The true benefits and costs from this decision will not be clear for years to come. As the majority stated “[i]t is hard to estimate how many billions of dollars have been taken from non-members and transferred to public sector unions in violation of the First Amendment.” However, such a “victory” comes at a cost because, as the Janus dissent notes, this decision “undoes bargains reached all over the country.” Twenty states have statutory schemes allowing or mandating fair share and it is a substantive portion of “thousands of current contracts covering millions of workers” requiring affected parties across the country to begin negotiating anew.

Next steps:  What must Public Employers do after Janus?

By its terms, the Court’s decision in Janus took effect immediately, requiring that parties should prepare for the fall out. After Janus, governments, school districts and other public bodies must take immediate action to comply with the new law and continue to meet their obligations under the existing labor law.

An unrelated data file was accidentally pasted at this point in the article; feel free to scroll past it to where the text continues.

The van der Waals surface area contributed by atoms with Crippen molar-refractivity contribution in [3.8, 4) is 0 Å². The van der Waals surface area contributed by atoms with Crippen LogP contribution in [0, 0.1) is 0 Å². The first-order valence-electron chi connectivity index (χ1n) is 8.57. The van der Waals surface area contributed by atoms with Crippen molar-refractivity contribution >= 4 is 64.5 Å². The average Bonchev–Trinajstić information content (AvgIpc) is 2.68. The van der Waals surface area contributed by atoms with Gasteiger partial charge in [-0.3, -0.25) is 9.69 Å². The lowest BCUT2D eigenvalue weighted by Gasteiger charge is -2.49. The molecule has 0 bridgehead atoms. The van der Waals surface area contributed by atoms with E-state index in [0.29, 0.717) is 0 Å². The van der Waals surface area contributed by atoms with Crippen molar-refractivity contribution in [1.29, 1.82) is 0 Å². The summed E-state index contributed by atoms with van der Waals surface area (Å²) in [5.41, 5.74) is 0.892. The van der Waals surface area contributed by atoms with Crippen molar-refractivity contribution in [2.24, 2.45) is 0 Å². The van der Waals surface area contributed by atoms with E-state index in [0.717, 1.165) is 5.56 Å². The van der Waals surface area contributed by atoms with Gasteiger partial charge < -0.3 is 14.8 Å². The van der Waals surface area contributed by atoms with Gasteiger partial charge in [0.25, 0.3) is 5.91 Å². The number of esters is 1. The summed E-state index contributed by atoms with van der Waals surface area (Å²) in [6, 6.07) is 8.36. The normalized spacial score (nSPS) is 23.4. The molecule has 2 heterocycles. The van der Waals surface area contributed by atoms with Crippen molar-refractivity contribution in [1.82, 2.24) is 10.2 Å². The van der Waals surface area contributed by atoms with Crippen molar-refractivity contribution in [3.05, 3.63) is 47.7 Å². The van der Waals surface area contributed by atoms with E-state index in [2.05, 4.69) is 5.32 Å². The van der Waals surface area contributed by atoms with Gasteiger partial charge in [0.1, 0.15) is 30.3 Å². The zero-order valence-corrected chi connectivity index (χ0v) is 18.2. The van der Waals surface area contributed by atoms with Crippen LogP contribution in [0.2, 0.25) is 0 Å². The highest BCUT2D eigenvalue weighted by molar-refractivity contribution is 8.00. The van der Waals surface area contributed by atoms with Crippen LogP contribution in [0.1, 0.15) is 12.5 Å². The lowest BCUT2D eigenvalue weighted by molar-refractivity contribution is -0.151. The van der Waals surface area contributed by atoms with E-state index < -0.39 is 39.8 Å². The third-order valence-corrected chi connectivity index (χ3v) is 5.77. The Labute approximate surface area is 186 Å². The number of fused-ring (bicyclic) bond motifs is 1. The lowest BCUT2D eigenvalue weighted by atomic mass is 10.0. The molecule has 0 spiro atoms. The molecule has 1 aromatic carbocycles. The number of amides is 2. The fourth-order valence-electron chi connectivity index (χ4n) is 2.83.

Stop Non-consensual Deductions. Public employers should immediately review all employees for whom they make deductions – whether for union dues or fair share – and immediately cease any such deduction that is not supported by the employee’s written consent to such deduction.

Union Dues from Union Employees. Most unions provide forms their members sign to consent to the deduction of union dues and fees. Employers should immediately notify the union of those union members who have not provided written consent and that, if unresolved, the employer may be unable to make any further deduction until a consent is provided.